Veteran Stories:
Sandford Tuey

Air Force

  • Sandford Tuey on his first day at Cornwallis military base to begin training. 1976.

    Sandford Tuey
  • The morning ritual at Cornwallis military base: a crisp made bed and one's gun broken down and displayed for inspection.

    Sandford Tuey
  • Sandford Tuey and other graduates of a communications course.

    Sandford Tuey
  • Document showing Sandford Tuey's top secret clearance with the armed forces. He researched communications from other countries and monitored Russian reaction time to American tests.

    Sandford Tuey
  • Sandford Tuey at Alert in the Arctic.

    Sandford Tuey
  • Getting to the Canadian Forces stations in the Arctic was often a dangerous endeavour as evidenced by the downed Hercules aircraft.

    Sandford Tuey
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Transcript

I'm Sandford Tuey. I was with Communication Research 291 in the Canadian Armed Forces.

I volunteered to serve in the Canadian Armed Forces from 1976 to 1979. I was straight out of high school, age seventeen, too young to join myself so I convinced my mother to sign me up, which she did.

I flew in a jet for the first time from Vancouver, BC to Canadian Forces base Cornwallis, Nova Scotia, where I went through very rigorous basic military training, harder than what was portrayed in Stanley Kubrick's movie Full Metal Jacket. My favourite course was 'Chemical, Biological and Nuclear Warfare' – an eye-opening subject for a teenager. To this day, it was one of the most stressful and physically demanding times of my life, but well worth the experience.

After graduating from basic training, I worked at Canadian Forces base Kingston to begin my trade – communications research. I learned general communications and how to operate many kinds of transmitters/receivers, typing, cryptography, to being able to copy Morse code to how to receive signals from telex and satellite. There were also courses like 'riot squad' and 'base defence', where dealing with anti-terrorism techniques and controlling rioting crowds was mandatory education. I was proud to graduate with a top-secret clearance level.

I was then stationed at Masset, Queen Charlotte Islands, in the British Columbia wonderful and beautiful group of the Haida Gwai'i Islands. Due to the top-secret nature of the work I did there, I am not liberty to discuss this other than to say that I continued to research communications for the benefit of Canada and NATO. If you visit the area today, you will still see the tall listening poles in a circle around the main building where I worked.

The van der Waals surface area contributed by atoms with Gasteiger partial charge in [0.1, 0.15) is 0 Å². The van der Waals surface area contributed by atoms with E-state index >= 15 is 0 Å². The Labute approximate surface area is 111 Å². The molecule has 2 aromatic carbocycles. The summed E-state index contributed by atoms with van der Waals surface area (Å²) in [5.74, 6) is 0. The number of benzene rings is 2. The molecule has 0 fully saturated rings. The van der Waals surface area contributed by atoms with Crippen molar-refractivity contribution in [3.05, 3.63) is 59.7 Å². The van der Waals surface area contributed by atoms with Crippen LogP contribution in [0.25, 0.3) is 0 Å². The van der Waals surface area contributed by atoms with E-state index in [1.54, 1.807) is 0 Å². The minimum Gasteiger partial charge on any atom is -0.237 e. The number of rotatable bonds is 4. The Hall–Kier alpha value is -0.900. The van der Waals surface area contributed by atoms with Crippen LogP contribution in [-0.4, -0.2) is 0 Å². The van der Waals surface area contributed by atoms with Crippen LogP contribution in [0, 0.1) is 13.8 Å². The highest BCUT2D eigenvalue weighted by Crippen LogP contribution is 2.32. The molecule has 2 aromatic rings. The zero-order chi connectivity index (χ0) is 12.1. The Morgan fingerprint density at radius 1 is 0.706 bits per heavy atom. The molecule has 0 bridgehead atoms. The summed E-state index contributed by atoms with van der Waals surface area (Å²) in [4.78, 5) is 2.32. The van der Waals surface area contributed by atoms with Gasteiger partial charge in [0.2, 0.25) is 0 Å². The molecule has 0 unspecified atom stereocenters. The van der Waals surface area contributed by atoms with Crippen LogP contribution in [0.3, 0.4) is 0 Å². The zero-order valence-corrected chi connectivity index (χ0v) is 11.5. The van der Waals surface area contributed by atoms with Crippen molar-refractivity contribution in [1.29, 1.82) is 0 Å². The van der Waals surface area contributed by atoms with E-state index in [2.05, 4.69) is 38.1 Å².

I then served six months – one hundred and eighty-three days and a wakie – at Canadian Forces station Alert, Northwest Territories, now Nunavut, at the northern tip of Ellesmere Island, four hundred miles south of the North Pole. So far north of the Arctic Circle that when you looked at a compass, magnetic north read southwest. When I arrived there it was pitch black twenty-four hours a day and deadly cold. In between whiteout blizzards, we would go outside to watch the aurora borealis swirling overhead, with its greenish blue and red ion trails. It was so quiet up there sometimes; you could even hear the northern lights crackle.

Researching communications from other countries during the Cold War was a dangerous time, and the servicemen like myself paid their dues during isolation duty received Special Forces medals. This is due to the fact that if the Cold War ever went hot, we could be one of the first bases to be attacked. Back in the '50s, '60s and '70s, there was always the chance that the Americans and the Russians would start World War III. I, however, always believed that the Cold War was World War III, based on the fact that hundreds of thousands of lives were lost, if not millions, in conflicts that took place all over the world since the end of World War II until the fall of the Berlin Wall in Germany and the collapse of the Soviet Union.

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